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"This family and the Games are my world": Conceptualizing the British and European Transplant Games as therapeutic landscapes.

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The first Transplant Games took place in 1978 in Portsmouth, England. Since then, numerous Olympic-style sporting 'Games' have been established, each aiming to increase public awareness of organ donation, demonstrate the benefits of transplantation, and encourage patient fitness. Despite this, there is limited research exploring the psycho-social and health impacts of the Games. Drawing on qualitative research conducted at the 2022 British Transplant Games and the 2022 European Transplant and Dialysis Games, this paper explores the Games through a therapeutic landscapes framework, a concept that examines the ways in which environments contribute to health and wellbeing. Building upon work that acknowledges the relational and contingent nature of health-in-place, I argue that the Games are a therapeutic landscape of social relations for transplant recipients in three ways: providing a landscape of belonging, a landscape of hope, and a landscape of motivation. Through this therapeutic landscapes perspective, the Transplant Games are presented as a peer-to-peer clinic - a care space where individuals are more actively involved in their health on a reciprocal level than in the traditional hospital clinic. In turn, this paper emphasises the crucial role of affective peer support in producing health-promoting environments. This research seeks to make a practical contribution to the wider transplant community by promoting the Games as an environment which may positively contribute to both physical and mental wellbeing.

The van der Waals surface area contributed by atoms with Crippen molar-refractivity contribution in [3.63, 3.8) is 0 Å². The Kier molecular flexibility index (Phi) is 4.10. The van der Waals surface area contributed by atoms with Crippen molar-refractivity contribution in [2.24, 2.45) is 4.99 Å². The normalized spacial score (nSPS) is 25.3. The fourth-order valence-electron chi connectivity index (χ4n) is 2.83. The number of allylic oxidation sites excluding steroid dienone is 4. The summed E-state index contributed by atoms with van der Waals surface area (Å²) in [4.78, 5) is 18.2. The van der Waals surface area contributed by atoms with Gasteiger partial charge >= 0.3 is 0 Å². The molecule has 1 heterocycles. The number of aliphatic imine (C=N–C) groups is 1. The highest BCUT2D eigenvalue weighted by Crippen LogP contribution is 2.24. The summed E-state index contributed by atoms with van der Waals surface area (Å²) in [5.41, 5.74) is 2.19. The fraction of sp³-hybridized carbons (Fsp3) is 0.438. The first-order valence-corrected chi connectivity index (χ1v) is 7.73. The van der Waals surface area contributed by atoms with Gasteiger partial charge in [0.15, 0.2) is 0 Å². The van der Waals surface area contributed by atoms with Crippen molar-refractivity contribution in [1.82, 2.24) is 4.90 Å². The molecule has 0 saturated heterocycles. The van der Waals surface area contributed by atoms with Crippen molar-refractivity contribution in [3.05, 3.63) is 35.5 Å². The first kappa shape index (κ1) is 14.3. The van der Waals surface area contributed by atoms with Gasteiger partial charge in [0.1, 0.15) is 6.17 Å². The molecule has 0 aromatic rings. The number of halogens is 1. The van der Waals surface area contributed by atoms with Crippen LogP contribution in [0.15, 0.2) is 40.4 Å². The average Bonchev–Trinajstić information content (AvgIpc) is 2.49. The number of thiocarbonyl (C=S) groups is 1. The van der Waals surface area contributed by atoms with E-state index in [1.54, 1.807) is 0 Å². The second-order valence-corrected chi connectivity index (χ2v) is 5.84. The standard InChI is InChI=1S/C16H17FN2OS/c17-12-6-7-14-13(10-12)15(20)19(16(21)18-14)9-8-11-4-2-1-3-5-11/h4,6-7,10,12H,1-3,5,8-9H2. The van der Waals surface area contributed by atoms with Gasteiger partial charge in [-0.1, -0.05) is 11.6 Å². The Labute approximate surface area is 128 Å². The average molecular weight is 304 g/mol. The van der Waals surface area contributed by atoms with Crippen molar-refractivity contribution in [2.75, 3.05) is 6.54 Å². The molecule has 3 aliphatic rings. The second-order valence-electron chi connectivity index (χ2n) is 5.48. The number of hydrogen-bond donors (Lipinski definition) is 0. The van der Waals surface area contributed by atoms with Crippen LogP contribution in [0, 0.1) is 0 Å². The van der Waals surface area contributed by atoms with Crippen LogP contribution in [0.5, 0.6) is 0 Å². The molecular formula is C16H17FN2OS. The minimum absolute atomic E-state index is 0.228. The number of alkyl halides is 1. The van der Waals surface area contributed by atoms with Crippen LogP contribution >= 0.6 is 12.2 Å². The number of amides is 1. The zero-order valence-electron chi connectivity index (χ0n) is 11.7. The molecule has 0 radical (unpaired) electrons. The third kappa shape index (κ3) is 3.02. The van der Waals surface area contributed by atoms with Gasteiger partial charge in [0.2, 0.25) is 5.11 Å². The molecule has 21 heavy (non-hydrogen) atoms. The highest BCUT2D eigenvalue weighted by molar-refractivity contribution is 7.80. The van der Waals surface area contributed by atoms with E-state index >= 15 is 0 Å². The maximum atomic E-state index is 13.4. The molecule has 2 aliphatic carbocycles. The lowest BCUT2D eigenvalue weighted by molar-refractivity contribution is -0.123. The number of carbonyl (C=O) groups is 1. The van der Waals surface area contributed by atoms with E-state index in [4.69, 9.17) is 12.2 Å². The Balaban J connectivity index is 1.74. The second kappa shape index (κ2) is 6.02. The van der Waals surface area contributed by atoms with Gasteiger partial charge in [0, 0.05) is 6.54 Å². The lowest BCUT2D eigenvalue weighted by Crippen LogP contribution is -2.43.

Belonging, Hope, Motivation, Organ transplantation, Peer-to-peer clinic, Therapeutic landscapes, Transplant games, Humans, Organ Transplantation, England, Peer Group, Tissue and Organ Procurement, Sports

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Soc Sci Med

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Elsevier BV